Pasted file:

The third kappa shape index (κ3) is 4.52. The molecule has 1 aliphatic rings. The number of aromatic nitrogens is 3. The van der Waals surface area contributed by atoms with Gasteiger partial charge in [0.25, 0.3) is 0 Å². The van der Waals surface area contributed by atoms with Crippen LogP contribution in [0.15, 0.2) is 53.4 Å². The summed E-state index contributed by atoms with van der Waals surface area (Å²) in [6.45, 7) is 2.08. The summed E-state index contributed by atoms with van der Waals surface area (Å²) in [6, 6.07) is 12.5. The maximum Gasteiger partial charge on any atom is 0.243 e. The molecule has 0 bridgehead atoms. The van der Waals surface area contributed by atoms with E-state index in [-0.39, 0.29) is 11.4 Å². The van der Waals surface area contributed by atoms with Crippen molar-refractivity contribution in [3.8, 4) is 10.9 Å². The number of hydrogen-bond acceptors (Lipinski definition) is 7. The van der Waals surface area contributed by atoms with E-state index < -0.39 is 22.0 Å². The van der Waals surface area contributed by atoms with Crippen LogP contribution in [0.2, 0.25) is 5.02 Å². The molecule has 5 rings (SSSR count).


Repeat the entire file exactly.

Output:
The third kappa shape index (κ3) is 4.52. The molecule has 1 aliphatic rings. The number of aromatic nitrogens is 3. The van der Waals surface area contributed by atoms with Gasteiger partial charge in [0.25, 0.3) is 0 Å². The van der Waals surface area contributed by atoms with Crippen LogP contribution in [0.15, 0.2) is 53.4 Å². The summed E-state index contributed by atoms with van der Waals surface area (Å²) in [6.45, 7) is 2.08. The summed E-state index contributed by atoms with van der Waals surface area (Å²) in [6, 6.07) is 12.5. The maximum Gasteiger partial charge on any atom is 0.243 e. The molecule has 0 bridgehead atoms. The van der Waals surface area contributed by atoms with E-state index in [-0.39, 0.29) is 11.4 Å². The van der Waals surface area contributed by atoms with Crippen molar-refractivity contribution in [3.8, 4) is 10.9 Å². The number of hydrogen-bond acceptors (Lipinski definition) is 7. The van der Waals surface area contributed by atoms with E-state index < -0.39 is 22.0 Å². The van der Waals surface area contributed by atoms with Crippen LogP contribution in [0.2, 0.25) is 5.02 Å². The molecule has 5 rings (SSSR count).